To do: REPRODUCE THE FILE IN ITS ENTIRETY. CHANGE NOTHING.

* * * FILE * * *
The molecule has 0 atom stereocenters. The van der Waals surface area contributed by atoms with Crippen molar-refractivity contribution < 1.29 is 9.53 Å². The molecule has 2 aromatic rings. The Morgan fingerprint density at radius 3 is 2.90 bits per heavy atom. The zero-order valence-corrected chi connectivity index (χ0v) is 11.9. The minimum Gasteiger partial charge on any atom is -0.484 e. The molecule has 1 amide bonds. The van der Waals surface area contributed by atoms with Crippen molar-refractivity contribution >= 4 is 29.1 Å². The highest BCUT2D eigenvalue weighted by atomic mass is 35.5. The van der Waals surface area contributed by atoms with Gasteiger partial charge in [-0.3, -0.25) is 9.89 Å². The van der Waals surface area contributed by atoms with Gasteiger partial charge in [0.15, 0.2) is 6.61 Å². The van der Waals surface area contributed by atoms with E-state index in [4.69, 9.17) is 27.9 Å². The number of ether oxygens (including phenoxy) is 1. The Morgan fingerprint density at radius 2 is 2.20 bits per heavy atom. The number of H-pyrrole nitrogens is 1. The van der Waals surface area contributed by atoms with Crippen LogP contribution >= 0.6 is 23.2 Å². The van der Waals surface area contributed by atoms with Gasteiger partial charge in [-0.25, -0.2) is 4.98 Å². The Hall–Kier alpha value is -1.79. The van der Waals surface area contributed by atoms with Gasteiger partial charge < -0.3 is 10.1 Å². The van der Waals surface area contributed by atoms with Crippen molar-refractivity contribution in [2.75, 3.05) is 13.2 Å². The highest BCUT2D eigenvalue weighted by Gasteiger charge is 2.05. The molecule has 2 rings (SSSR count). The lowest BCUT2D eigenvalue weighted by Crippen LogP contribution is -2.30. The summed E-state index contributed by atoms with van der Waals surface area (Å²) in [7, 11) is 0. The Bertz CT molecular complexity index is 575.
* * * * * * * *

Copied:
The molecule has 0 atom stereocenters. The van der Waals surface area contributed by atoms with Crippen molar-refractivity contribution < 1.29 is 9.53 Å². The molecule has 2 aromatic rings. The Morgan fingerprint density at radius 3 is 2.90 bits per heavy atom. The zero-order valence-corrected chi connectivity index (χ0v) is 11.9. The minimum Gasteiger partial charge on any atom is -0.484 e. The molecule has 1 amide bonds. The van der Waals surface area contributed by atoms with Crippen molar-refractivity contribution >= 4 is 29.1 Å². The highest BCUT2D eigenvalue weighted by atomic mass is 35.5. The van der Waals surface area contributed by atoms with Gasteiger partial charge in [-0.3, -0.25) is 9.89 Å². The van der Waals surface area contributed by atoms with Gasteiger partial charge in [0.15, 0.2) is 6.61 Å². The van der Waals surface area contributed by atoms with E-state index in [4.69, 9.17) is 27.9 Å². The number of ether oxygens (including phenoxy) is 1. The Morgan fingerprint density at radius 2 is 2.20 bits per heavy atom. The number of H-pyrrole nitrogens is 1. The van der Waals surface area contributed by atoms with Crippen LogP contribution >= 0.6 is 23.2 Å². The van der Waals surface area contributed by atoms with Gasteiger partial charge in [-0.25, -0.2) is 4.98 Å². The Hall–Kier alpha value is -1.79. The van der Waals surface area contributed by atoms with Gasteiger partial charge < -0.3 is 10.1 Å². The van der Waals surface area contributed by atoms with Crippen molar-refractivity contribution in [2.75, 3.05) is 13.2 Å². The highest BCUT2D eigenvalue weighted by Gasteiger charge is 2.05. The molecule has 2 rings (SSSR count). The lowest BCUT2D eigenvalue weighted by Crippen LogP contribution is -2.30. The summed E-state index contributed by atoms with van der Waals surface area (Å²) in [7, 11) is 0. The Bertz CT molecular complexity index is 575.